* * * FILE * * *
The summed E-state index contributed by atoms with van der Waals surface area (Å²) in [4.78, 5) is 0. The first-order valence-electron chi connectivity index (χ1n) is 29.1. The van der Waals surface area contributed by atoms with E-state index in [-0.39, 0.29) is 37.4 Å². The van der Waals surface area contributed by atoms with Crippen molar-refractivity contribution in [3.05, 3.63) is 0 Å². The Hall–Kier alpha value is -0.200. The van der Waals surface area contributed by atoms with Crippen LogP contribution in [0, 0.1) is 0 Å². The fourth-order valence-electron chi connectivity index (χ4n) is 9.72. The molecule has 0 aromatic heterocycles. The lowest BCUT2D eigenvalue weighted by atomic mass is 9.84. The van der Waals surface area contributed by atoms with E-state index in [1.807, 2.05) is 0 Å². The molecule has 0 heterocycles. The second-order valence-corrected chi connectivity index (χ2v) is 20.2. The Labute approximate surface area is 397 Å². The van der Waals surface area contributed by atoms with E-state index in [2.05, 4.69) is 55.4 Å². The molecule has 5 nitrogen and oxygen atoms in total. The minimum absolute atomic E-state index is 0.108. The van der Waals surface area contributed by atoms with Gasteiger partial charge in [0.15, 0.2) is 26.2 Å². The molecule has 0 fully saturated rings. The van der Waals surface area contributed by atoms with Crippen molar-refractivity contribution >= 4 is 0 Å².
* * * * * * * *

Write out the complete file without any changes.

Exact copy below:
The summed E-state index contributed by atoms with van der Waals surface area (Å²) in [4.78, 5) is 0. The first-order valence-electron chi connectivity index (χ1n) is 29.1. The van der Waals surface area contributed by atoms with E-state index in [-0.39, 0.29) is 37.4 Å². The van der Waals surface area contributed by atoms with Crippen molar-refractivity contribution in [3.05, 3.63) is 0 Å². The Hall–Kier alpha value is -0.200. The van der Waals surface area contributed by atoms with Crippen LogP contribution in [0, 0.1) is 0 Å². The fourth-order valence-electron chi connectivity index (χ4n) is 9.72. The molecule has 0 aromatic heterocycles. The lowest BCUT2D eigenvalue weighted by atomic mass is 9.84. The van der Waals surface area contributed by atoms with E-state index in [1.807, 2.05) is 0 Å². The molecule has 0 heterocycles. The second-order valence-corrected chi connectivity index (χ2v) is 20.2. The Labute approximate surface area is 397 Å². The van der Waals surface area contributed by atoms with E-state index in [2.05, 4.69) is 55.4 Å². The molecule has 5 nitrogen and oxygen atoms in total. The minimum absolute atomic E-state index is 0.108. The van der Waals surface area contributed by atoms with Gasteiger partial charge in [0.15, 0.2) is 26.2 Å². The molecule has 0 fully saturated rings. The van der Waals surface area contributed by atoms with Crippen molar-refractivity contribution >= 4 is 0 Å².